This is Temple language!

Go back to this chapter using the symbolic language of marriage to describe the covenant relationship between the Lord and His people (see Ex. 19:5).  As we enter a covenant relationship with Him (by LIVING it, not just going through the Temple once), we become a “holy people” (Deut. 14:2).   We see this over and over again in the Old Testament, with the Hebrew qadosh (meaning holy) and another is hasid (meaning godly).  In the New Testament it is the Greek hagios (meaning holy).  As we choose Him, He does the work of making us holy.  Then, as we offer ourselves to the Lord (Holiness to the Lord), we become His people (the House of the Lord).

Holiness to the Lord, the House of the Lord.

So then read this verse again:

“And the Lord will create upon every dwelling place of mount Zion”
(at every place there is a Temple)
“and upon her assemblies”
(and at every meetinghouse, or, every time a ward gathers)
“the Lord will create… a cloud and smoke by day and the shining of a flaming fire by night…”
(His presence!  This is the SHECKINAH!)  (CLICK HERE).

This verse is again both temporal and spiritual.

The temporal promise is that every ward building is built after the pattern of the Temple, and so could quickly and easily be changed into one, even dedicated and consecrated as a Temple.

The spiritual promise is that when we “gather” at the Temple, or attend our ward meetings, He promises to bless us with His presence!

Remember that next time you have some lame-o speaker that isn’t skilled in speaking or making any sense.  Turn off your murmuring heart, hush your lips, and just listen – let the Spirit speak to your spirit.  It’s a promise.

But not only that!

Not only does He promise to bless us with His presence, but He promises that in that presence, we will receive guidance and instruction!

“upon all the glory of Zion shall be a defense”

His glory has already been defined as our immortality and eternal life, and we know that our participating (by making good choices and doing what He asks) is what accomplishes this (by our willingness to participate in the Great Exchange that He provides).

So our good choices (doing what He asks) actually do protect us!

This is amazing.

But still, there is more.

All things are both temporal and spiritual, and that is the temporal.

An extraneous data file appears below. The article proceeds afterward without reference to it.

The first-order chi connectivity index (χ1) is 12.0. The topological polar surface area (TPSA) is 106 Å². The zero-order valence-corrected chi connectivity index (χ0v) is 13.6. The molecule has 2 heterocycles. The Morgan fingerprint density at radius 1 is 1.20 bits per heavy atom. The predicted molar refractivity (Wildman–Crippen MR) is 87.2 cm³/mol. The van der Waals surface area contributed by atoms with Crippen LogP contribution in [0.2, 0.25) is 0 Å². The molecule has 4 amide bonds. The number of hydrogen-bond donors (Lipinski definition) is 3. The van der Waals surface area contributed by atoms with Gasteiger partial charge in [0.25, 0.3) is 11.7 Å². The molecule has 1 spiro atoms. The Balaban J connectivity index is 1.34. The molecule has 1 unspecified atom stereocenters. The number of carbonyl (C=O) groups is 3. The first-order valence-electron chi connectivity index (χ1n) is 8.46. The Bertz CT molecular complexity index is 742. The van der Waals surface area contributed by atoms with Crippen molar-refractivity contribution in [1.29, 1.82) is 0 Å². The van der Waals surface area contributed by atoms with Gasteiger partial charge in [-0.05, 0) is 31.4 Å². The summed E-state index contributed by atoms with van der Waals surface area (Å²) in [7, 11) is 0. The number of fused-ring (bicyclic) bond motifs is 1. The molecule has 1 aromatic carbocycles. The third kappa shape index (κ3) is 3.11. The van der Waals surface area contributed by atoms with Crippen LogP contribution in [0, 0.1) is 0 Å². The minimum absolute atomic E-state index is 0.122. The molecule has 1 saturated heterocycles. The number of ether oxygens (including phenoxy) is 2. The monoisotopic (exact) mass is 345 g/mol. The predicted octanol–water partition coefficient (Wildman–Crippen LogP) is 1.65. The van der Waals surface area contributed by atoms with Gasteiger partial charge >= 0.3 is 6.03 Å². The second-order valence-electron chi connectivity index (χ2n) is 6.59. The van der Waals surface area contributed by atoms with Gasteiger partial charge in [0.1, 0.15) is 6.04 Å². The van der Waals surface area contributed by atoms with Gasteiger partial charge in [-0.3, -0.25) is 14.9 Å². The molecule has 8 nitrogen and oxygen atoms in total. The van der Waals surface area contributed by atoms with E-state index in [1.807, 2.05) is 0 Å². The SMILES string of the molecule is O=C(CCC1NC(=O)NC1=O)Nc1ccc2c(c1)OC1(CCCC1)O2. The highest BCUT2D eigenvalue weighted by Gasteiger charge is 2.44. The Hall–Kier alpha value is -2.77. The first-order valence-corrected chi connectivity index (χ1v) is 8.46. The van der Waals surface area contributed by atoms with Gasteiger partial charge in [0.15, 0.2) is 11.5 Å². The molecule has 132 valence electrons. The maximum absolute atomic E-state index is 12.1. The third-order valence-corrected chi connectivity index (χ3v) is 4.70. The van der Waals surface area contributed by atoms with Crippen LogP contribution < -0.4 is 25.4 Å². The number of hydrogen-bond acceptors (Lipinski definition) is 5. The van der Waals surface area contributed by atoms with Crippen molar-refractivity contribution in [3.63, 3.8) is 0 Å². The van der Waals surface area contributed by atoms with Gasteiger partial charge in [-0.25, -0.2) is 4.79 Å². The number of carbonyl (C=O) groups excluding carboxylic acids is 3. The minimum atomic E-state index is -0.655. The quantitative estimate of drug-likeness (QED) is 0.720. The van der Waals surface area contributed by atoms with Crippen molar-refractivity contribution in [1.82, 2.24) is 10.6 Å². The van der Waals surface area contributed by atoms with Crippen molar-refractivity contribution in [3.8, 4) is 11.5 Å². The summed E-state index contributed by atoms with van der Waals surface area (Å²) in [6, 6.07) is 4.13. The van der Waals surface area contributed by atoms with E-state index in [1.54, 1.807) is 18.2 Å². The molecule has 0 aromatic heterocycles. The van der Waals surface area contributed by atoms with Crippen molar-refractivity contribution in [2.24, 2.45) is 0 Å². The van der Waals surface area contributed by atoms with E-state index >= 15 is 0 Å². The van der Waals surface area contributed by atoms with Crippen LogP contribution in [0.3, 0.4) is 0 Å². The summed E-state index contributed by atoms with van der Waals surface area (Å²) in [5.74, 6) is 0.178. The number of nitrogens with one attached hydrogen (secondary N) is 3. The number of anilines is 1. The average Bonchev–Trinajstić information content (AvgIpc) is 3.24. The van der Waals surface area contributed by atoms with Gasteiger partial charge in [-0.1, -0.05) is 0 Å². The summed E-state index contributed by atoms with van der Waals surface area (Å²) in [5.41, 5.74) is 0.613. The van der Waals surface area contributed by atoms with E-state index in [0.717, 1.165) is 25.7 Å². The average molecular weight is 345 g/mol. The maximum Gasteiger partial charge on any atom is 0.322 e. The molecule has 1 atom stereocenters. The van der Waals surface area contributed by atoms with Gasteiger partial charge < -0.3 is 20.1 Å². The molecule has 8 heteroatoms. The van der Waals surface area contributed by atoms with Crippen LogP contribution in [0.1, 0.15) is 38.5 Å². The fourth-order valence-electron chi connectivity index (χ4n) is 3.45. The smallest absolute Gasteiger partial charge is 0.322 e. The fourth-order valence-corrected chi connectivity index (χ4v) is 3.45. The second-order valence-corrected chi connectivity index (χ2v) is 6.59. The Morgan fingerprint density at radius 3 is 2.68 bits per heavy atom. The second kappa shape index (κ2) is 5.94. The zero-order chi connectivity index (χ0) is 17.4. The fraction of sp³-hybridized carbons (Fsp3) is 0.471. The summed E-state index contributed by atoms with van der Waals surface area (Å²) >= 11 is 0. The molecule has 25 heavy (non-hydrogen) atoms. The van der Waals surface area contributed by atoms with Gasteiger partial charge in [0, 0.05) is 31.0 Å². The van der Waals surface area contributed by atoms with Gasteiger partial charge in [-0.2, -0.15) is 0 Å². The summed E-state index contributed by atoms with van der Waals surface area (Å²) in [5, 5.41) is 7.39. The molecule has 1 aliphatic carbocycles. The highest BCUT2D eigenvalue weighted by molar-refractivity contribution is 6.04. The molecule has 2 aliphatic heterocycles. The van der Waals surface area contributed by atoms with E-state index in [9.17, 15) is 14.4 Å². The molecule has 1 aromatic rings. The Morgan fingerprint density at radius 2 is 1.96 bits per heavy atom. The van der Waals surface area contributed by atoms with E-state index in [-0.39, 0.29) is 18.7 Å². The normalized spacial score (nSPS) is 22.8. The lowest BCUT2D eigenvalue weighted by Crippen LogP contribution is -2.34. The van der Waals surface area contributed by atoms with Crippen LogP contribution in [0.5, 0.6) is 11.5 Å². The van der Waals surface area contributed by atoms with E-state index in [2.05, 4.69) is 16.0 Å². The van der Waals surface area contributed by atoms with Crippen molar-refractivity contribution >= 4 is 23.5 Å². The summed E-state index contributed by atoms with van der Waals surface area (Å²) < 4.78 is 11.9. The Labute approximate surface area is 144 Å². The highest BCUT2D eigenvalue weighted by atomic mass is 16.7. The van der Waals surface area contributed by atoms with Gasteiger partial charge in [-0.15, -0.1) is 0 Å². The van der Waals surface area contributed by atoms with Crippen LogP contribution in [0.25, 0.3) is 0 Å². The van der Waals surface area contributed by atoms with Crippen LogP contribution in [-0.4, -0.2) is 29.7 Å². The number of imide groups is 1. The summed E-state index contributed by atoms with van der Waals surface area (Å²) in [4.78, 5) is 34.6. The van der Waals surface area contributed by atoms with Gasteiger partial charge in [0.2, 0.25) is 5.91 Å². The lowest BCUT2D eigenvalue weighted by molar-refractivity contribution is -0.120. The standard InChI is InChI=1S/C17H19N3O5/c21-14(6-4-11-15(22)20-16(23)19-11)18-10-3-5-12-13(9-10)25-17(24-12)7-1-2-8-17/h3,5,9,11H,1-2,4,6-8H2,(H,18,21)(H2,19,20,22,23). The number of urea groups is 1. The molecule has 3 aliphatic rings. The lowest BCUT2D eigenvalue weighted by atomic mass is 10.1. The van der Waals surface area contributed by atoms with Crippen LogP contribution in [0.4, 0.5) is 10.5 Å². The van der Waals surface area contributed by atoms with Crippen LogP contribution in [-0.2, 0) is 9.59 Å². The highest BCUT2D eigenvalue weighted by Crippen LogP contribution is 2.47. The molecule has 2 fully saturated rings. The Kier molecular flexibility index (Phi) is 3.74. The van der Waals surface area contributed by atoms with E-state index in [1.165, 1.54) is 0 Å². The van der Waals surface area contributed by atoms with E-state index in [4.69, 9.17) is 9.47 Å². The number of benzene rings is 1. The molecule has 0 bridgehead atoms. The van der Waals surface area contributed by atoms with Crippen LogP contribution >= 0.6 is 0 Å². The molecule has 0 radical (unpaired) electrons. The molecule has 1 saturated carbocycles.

The spiritual lesson in the verse relates to D&C 124 and where Temples are built.

Temples are for our protection!

Making and keeping sacred covenants, and living in that way, offers both physical and spiritual protection.

But so does the Temple itself.

“And there shall be a tabernacle for a shadow in the daytime from the heat, and a place of refuge, and a cover storm and from rain” (verse 6).

The literal and physical fulfillment of this will be a return of the mantel that covered the Earth before the great flood.  This mantle protected the Earth from the sun and the stormy weather cycle we know today.  When it was removed after the flood, the first rainbows appeared (see Genesis 9:8-17 and this essay on 2 Nephi 17 that explains the signs and tokens of the covenant).  When the mantle is returned, there will be no more rainbows (History of the Church 5:402, 6:254).

The spiritual fulfillment is the rest and protection that we experience when we go to the Temple, and when we live in such a way that we are keeping the sacred covenants we make there.  But there will also come a time when it offers us physical protection as well.  And while protecting us, He – as sheckinah – will also guide us.

He promises to show us the way, to lead us there back to His presence, even making possible a way for us to do all that is required of us to get there.

It’s a promise.

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About Emily

I am a member of The Church of Jesus Christ of Latter-day Saints since 2009. I serve as a Chaplain, and work as a counselor. I got bilateral cochlear implants in 2010, but will always love sign language. I choose books over television, and organics over processed. Nothing is as close to flying as ballroom dancing - except maybe running, when in the solo mood. I would rather be outside than anywhere else, especially at the river riding my bike or kayaking. PhD in Marriage and Family Therapy, and currently doing a post-doc in Jewish Studies and an MDiv in Pastoral Counseling. The best thing about Emily World is that it's always an adventure, even if (not so) grammatically precise. The only thing better than writing is being married to a writer. Nathan Christensen and I were married in the Oklahoma City temple on 13 October 2012, and have since fostered more than eighty-five children. We have adopted the six who stayed, and are totally and completely and helplessly in love with our family. Nathan writes musical theater, including "Broadcast" (a musical history of the radio) and an adaption of Lois Lowry's "The Giver". He served his mission in South Korea, has taught song-writing in New York City public schools, and worked as a theater critic for a Tucson newspaper. This is not an official Web site of The Church of Jesus Christ of Latter-day Saints.